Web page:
The Bloomberg administration is seeking major changes in how the city works with teens in juvenile justice, child protection and foster care. The city would create a complete juvenile justice system in the five boroughs, no longer sending teens to state-run correctional facilities. At the same time, nonprofits would create more intensive, family-centered and community-rooted services for teens in child welfare. Can the city steer more young people away from both foster care and juvenile justice--and work with more parents and teens to help them stay together? Plus: a discussion of the latest edition of Child Welfare Watch, "One Step Back: The delayed dream of community partnerships," which looks at the partnerships' strengths and limitations, and the challenges of realizing the vision of a system more accountable to communities.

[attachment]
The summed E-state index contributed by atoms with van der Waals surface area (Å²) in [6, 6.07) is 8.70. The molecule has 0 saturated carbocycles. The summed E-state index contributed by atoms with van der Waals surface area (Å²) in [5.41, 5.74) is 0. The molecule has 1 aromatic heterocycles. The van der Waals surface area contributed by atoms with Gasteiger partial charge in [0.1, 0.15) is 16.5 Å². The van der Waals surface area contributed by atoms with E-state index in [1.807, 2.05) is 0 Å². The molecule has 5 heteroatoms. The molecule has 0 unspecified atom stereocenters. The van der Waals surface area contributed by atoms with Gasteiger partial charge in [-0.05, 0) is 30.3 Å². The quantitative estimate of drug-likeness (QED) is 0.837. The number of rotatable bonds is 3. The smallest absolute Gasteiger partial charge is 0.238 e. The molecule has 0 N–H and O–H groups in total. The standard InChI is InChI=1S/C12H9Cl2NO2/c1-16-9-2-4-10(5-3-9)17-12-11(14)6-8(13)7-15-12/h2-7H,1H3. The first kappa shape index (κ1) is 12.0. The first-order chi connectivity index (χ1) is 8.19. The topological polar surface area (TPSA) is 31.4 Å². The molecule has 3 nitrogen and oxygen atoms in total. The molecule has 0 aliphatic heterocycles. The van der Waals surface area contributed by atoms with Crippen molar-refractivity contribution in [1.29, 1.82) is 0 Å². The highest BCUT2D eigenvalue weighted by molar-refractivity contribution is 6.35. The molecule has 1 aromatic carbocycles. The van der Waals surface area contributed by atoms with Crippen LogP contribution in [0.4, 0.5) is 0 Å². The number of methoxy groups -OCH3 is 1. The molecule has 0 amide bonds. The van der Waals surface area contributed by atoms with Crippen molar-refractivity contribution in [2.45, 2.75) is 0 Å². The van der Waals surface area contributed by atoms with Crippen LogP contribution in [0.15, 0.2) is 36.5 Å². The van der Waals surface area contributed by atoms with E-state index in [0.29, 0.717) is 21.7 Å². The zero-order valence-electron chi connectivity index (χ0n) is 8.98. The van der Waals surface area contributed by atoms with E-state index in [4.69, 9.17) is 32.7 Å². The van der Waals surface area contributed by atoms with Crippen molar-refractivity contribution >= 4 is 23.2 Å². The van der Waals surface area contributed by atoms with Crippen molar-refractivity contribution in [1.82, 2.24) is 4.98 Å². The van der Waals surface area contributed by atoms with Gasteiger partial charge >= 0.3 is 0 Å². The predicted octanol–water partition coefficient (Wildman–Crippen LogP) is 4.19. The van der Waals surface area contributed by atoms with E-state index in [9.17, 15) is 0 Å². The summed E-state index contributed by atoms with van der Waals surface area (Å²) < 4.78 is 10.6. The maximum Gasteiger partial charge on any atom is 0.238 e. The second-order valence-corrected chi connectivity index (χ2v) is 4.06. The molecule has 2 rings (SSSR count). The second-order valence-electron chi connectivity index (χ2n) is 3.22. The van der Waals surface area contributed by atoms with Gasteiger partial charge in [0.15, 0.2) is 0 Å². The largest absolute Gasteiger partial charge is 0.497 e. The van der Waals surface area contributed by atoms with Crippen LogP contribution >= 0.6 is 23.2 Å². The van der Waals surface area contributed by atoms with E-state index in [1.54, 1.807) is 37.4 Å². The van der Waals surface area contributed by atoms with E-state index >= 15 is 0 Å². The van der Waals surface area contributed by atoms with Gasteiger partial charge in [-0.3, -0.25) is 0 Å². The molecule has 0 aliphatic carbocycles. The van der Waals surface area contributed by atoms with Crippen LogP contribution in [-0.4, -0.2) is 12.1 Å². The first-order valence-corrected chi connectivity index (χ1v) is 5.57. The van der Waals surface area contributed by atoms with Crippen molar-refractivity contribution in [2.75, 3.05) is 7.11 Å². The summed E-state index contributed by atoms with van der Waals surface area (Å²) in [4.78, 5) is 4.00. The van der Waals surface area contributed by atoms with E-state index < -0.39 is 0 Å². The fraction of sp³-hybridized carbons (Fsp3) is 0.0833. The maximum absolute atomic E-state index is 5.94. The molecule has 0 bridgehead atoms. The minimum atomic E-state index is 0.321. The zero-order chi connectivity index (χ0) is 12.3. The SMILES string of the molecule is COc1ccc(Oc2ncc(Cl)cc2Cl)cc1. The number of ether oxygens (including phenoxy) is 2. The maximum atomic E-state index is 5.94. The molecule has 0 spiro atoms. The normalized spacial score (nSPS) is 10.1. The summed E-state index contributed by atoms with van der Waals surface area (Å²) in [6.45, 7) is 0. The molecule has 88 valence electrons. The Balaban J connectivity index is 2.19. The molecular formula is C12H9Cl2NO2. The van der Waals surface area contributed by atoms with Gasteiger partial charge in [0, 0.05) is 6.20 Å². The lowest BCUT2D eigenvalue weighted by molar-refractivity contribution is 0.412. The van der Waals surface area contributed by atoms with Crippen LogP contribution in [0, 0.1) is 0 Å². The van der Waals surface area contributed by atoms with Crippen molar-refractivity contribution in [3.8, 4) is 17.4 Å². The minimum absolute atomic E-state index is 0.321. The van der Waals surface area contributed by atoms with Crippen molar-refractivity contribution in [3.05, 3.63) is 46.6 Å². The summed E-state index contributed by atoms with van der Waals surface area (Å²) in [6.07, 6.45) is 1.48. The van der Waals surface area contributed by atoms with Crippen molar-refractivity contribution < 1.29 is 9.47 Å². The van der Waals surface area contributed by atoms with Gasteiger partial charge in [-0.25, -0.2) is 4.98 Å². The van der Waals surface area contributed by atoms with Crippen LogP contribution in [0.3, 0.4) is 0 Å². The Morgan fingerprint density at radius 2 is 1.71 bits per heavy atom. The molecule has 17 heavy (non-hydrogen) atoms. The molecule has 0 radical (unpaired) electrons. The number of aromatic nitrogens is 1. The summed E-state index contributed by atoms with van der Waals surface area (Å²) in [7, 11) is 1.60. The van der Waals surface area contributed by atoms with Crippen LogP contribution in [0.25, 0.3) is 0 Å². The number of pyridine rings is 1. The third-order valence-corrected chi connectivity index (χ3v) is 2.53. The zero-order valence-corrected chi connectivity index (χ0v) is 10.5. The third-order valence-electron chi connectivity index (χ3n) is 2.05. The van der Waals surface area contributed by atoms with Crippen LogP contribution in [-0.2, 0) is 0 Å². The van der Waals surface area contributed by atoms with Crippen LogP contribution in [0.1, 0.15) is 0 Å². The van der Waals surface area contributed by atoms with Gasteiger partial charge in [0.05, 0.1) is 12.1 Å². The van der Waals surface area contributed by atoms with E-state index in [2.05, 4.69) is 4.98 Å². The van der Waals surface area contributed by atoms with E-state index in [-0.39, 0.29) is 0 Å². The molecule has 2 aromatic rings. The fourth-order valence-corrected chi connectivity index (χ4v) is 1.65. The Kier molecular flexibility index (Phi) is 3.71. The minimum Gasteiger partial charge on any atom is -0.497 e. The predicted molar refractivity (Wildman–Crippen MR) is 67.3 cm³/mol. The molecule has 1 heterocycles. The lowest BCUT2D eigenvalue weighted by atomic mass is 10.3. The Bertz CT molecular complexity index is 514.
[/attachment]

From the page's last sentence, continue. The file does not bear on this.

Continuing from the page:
- Ron Richter, Commissioner, New York City Administration for Children's Services
- Gabrielle Prisco, Director of the Juvenile Justice Project, the Correctional Association of New York
- Mike Arsham, Executive Director, Child Welfare Organizing Project
- Andrew White, Director, Center for New York City Affairs
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The Child Welfare Watch project and this event are made possible thanks to the generous support of the Child Welfare Fund, the Ira W. DeCamp Foundation, the Viola W. Bernard Foundation, the Sirus Fund and the Milano Foundation.